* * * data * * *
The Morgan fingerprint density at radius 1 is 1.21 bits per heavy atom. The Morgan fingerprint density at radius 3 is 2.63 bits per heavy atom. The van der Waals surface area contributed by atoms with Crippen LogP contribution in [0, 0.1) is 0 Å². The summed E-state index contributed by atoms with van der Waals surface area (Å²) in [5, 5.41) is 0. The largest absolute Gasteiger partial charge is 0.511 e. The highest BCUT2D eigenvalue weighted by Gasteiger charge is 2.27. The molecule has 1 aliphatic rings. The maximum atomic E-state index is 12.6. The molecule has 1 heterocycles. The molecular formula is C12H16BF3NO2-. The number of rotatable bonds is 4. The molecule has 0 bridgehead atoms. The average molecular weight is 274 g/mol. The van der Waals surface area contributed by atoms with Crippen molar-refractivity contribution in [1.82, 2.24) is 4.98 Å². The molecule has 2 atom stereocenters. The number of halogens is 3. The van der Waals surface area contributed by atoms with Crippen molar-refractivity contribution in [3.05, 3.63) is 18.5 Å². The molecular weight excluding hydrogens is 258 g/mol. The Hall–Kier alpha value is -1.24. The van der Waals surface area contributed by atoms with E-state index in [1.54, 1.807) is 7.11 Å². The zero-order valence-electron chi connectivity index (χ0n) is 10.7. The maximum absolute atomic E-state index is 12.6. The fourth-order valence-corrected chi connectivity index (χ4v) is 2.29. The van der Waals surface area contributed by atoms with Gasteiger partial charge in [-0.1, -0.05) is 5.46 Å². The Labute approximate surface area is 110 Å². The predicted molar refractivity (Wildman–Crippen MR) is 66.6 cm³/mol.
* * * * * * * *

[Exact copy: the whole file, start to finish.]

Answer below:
The Morgan fingerprint density at radius 1 is 1.21 bits per heavy atom. The Morgan fingerprint density at radius 3 is 2.63 bits per heavy atom. The van der Waals surface area contributed by atoms with Crippen LogP contribution in [0, 0.1) is 0 Å². The summed E-state index contributed by atoms with van der Waals surface area (Å²) in [5, 5.41) is 0. The largest absolute Gasteiger partial charge is 0.511 e. The highest BCUT2D eigenvalue weighted by Gasteiger charge is 2.27. The molecule has 1 aliphatic rings. The maximum atomic E-state index is 12.6. The molecule has 1 heterocycles. The molecular formula is C12H16BF3NO2-. The number of rotatable bonds is 4. The molecule has 0 bridgehead atoms. The average molecular weight is 274 g/mol. The van der Waals surface area contributed by atoms with Crippen molar-refractivity contribution in [1.82, 2.24) is 4.98 Å². The molecule has 2 atom stereocenters. The number of halogens is 3. The van der Waals surface area contributed by atoms with Crippen molar-refractivity contribution in [3.05, 3.63) is 18.5 Å². The molecular weight excluding hydrogens is 258 g/mol. The Hall–Kier alpha value is -1.24. The van der Waals surface area contributed by atoms with E-state index in [1.54, 1.807) is 7.11 Å². The zero-order valence-electron chi connectivity index (χ0n) is 10.7. The maximum absolute atomic E-state index is 12.6. The fourth-order valence-corrected chi connectivity index (χ4v) is 2.29. The van der Waals surface area contributed by atoms with Gasteiger partial charge in [-0.1, -0.05) is 5.46 Å². The Labute approximate surface area is 110 Å². The predicted molar refractivity (Wildman–Crippen MR) is 66.6 cm³/mol.